The (cheap) tools that will transform your cooking in 2022

You don’t need a fancy equipment to be a good cook. The good news is that there is no five hundred dollar blender, no state of the art oven, that is standing between you and making a decent meal today. If you love your sous vide or your Instant Pot, great — I feel pretty evangelical about my KitchenAid Mini stand mixer. But I also feel that way about my wooden spoons. The items that give us confidence in the kitchen, that make the act of preparing food a pleasure instead of a chore, are often the smallest, simplest things.

The holidays, like wedding season, seem to make our minds collectively turn longingly to extravagant, big ticket appliances. Yet the rest of the time, too many of us appear to try to bravely get by on our one spatula with a slightly melted handle. Maybe it’s a false sense

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Cooking up food and identity in Pailin Chongchitnant’s “Hot Thai Kitchen”

For more than 12 years, Pailin Chongchitnant has hosted the YouTube cooking show Hot Thai Kitchen. Chongchitnant’s recipes (of which there are hundreds, free to access online) aim to offer a deeper understanding of the steps and the ingredients that make Thai cuisine so distinct. They also highlight the cultural background of each dish; from steaming bowls of tom kha gai to crispy coconut corn fritters, Chongchitnant weaves stories from her own life and childhood into each video. (My personal favorite is her recipe for instant pot massaman curry; the freshly toasted warm spices and rich curry is more soul-nourishing and flavorful than any bowl I’ve had at a restaurant).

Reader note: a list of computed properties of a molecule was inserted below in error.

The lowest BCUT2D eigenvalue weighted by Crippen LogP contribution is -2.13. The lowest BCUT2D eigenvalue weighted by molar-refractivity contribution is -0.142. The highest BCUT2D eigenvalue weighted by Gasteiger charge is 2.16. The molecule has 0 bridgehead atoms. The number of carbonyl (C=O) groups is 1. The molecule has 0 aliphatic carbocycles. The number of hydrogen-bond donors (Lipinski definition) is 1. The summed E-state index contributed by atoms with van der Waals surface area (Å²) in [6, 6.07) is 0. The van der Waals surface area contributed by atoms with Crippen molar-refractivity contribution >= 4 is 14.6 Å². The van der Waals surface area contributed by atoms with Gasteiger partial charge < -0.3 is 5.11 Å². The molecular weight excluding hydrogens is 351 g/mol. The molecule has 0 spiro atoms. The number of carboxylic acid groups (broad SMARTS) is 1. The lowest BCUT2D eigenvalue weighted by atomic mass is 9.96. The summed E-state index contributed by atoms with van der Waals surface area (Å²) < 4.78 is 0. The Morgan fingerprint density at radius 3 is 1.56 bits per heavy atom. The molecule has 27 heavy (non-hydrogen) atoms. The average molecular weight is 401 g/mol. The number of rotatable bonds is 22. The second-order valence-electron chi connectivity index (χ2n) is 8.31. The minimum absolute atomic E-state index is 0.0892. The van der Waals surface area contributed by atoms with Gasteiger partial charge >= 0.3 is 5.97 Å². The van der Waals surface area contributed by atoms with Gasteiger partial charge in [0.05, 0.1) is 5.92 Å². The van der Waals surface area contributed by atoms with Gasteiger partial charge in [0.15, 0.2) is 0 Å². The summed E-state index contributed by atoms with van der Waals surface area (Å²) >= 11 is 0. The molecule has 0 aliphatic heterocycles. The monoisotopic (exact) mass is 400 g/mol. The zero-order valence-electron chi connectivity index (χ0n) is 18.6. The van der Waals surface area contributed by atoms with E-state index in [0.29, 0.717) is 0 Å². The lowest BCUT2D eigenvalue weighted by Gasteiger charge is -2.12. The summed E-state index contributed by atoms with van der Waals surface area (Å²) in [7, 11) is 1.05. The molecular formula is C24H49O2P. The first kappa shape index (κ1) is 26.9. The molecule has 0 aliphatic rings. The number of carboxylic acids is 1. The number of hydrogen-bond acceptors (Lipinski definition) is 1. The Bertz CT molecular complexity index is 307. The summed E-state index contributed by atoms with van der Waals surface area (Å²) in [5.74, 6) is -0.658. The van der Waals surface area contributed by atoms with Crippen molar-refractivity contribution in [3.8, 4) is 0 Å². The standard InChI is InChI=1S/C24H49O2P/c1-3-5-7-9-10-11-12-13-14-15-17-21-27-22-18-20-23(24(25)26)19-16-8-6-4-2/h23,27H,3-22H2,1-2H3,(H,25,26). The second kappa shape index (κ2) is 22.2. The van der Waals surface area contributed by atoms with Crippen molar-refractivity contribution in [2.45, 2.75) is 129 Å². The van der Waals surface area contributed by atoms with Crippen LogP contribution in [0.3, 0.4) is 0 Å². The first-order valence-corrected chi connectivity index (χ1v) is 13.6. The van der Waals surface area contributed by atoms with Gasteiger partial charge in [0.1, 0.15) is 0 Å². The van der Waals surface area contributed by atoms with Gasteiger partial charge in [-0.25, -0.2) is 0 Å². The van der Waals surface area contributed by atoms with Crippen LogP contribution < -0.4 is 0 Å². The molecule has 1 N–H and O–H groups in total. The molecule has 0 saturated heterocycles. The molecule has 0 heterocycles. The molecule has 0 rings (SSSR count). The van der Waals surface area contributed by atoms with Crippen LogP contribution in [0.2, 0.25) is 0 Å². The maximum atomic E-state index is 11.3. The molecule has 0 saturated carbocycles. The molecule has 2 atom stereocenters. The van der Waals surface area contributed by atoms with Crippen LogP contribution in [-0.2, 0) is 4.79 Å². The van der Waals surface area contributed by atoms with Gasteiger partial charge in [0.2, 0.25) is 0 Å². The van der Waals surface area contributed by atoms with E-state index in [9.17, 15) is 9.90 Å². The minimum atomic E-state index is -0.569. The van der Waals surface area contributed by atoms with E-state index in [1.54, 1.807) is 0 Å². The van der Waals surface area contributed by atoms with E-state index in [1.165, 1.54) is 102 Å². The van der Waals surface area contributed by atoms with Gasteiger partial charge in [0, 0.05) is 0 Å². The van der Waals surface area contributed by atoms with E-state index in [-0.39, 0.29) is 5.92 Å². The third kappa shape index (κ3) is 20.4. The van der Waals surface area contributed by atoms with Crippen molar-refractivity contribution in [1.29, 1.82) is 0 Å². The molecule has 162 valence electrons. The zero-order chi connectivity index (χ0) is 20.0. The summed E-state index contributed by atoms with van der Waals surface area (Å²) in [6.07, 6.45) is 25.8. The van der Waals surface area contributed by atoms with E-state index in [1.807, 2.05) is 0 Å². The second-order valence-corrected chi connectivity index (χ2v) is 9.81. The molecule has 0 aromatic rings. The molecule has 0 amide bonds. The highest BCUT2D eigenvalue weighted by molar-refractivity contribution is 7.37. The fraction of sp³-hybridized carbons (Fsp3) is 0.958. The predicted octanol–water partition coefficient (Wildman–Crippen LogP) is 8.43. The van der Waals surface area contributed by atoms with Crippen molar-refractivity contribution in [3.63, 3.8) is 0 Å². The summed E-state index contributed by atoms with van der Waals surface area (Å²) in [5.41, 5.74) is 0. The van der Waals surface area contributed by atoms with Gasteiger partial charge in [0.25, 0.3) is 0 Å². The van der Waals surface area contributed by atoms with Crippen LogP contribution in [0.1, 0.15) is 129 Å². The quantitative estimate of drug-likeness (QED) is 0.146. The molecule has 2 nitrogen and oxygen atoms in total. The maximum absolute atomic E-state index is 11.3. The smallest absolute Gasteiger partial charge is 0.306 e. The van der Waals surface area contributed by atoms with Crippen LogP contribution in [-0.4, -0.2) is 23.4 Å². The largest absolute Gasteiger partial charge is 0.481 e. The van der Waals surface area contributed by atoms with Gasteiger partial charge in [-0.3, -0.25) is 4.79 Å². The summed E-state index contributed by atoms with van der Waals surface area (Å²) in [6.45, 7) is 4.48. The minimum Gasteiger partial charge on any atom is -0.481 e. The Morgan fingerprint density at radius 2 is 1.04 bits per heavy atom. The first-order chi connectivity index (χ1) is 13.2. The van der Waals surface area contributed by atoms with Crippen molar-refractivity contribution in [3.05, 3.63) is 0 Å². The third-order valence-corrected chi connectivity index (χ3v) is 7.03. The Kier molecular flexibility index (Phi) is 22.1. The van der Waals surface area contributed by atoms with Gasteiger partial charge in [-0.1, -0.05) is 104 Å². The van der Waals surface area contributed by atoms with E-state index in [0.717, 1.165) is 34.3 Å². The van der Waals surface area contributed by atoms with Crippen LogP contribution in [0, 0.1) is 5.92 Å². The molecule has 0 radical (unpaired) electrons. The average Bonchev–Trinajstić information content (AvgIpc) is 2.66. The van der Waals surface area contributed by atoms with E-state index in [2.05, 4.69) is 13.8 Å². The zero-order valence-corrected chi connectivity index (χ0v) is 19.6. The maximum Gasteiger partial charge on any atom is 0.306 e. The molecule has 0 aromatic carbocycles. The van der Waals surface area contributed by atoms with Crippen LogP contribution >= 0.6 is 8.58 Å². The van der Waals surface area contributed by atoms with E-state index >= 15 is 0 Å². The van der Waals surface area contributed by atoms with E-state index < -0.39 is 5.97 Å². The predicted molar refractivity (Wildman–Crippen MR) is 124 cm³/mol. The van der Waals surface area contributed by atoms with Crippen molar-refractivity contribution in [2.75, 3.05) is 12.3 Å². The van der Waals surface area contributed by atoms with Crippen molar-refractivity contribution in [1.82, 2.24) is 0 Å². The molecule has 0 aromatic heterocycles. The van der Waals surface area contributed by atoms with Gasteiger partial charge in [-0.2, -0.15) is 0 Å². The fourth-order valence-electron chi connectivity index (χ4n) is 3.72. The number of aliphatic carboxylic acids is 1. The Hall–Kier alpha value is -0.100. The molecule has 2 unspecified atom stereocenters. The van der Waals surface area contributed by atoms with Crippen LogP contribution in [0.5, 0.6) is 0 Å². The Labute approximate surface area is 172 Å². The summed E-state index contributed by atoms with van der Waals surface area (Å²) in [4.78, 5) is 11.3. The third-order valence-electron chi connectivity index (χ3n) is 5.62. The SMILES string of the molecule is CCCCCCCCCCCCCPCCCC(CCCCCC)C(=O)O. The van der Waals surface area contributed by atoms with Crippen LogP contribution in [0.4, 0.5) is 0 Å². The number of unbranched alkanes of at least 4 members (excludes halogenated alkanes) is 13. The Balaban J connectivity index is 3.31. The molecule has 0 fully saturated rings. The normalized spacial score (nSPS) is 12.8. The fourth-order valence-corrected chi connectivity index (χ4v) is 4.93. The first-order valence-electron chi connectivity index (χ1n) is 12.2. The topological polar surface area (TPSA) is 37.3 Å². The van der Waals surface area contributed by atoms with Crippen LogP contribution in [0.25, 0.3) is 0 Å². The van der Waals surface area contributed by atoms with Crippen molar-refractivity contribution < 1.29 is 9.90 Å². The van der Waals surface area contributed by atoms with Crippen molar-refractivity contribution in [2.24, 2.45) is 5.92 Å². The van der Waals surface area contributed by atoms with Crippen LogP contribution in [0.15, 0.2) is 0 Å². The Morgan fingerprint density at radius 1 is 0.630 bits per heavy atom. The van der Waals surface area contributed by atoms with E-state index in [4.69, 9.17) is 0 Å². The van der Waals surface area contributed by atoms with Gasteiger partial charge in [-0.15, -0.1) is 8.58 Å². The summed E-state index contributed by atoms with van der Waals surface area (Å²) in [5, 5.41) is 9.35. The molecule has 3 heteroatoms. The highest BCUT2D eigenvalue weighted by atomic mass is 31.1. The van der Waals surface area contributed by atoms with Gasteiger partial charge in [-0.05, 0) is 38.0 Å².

And the videos are resonating widely; the channel has more than 1.4 million subscribers worldwide. Chongchitnant’s cookbook, Hot Thai Kitchen: Demystifying Thai Cuisine with Authentic Recipes to Make at Home, was published in 2016.

But

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